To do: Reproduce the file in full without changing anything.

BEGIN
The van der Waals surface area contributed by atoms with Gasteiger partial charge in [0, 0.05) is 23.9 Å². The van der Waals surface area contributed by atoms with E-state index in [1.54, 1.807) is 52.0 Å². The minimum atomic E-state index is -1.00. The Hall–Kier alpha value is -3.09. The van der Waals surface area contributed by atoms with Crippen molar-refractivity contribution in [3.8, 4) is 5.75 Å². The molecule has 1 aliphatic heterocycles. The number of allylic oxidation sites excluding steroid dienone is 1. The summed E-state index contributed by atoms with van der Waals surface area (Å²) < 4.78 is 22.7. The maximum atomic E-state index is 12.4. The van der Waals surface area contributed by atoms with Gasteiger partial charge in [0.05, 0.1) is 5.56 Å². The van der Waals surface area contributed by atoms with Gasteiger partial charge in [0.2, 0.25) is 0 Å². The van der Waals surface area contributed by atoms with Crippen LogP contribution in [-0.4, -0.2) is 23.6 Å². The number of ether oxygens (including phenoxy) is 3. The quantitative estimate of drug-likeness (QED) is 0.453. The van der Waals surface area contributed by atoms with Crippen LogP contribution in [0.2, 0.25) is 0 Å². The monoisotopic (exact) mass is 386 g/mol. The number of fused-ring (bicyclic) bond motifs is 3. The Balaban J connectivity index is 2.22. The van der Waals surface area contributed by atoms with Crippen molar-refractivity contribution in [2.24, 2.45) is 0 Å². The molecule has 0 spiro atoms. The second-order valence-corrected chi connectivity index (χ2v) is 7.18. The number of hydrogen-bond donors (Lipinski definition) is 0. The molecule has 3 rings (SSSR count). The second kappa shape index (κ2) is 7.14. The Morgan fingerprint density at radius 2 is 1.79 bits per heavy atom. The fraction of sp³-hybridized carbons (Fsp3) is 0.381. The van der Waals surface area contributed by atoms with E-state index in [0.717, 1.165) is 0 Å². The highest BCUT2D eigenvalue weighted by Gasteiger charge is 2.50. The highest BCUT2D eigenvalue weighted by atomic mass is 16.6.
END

The van der Waals surface area contributed by atoms with Gasteiger partial charge in [0, 0.05) is 23.9 Å². The van der Waals surface area contributed by atoms with E-state index in [1.54, 1.807) is 52.0 Å². The minimum atomic E-state index is -1.00. The Hall–Kier alpha value is -3.09. The van der Waals surface area contributed by atoms with Crippen molar-refractivity contribution in [3.8, 4) is 5.75 Å². The molecule has 1 aliphatic heterocycles. The number of allylic oxidation sites excluding steroid dienone is 1. The summed E-state index contributed by atoms with van der Waals surface area (Å²) < 4.78 is 22.7. The maximum atomic E-state index is 12.4. The van der Waals surface area contributed by atoms with Gasteiger partial charge in [0.05, 0.1) is 5.56 Å². The van der Waals surface area contributed by atoms with Gasteiger partial charge in [0.2, 0.25) is 0 Å². The van der Waals surface area contributed by atoms with Crippen LogP contribution in [-0.4, -0.2) is 23.6 Å². The number of ether oxygens (including phenoxy) is 3. The quantitative estimate of drug-likeness (QED) is 0.453. The van der Waals surface area contributed by atoms with Crippen LogP contribution in [0.2, 0.25) is 0 Å². The monoisotopic (exact) mass is 386 g/mol. The number of fused-ring (bicyclic) bond motifs is 3. The Balaban J connectivity index is 2.22. The van der Waals surface area contributed by atoms with Crippen molar-refractivity contribution in [2.24, 2.45) is 0 Å². The molecule has 0 spiro atoms. The second-order valence-corrected chi connectivity index (χ2v) is 7.18. The number of hydrogen-bond donors (Lipinski definition) is 0. The molecule has 3 rings (SSSR count). The second kappa shape index (κ2) is 7.14. The Morgan fingerprint density at radius 2 is 1.79 bits per heavy atom. The fraction of sp³-hybridized carbons (Fsp3) is 0.381. The van der Waals surface area contributed by atoms with E-state index in [0.717, 1.165) is 0 Å². The highest BCUT2D eigenvalue weighted by Gasteiger charge is 2.50. The highest BCUT2D eigenvalue weighted by atomic mass is 16.6.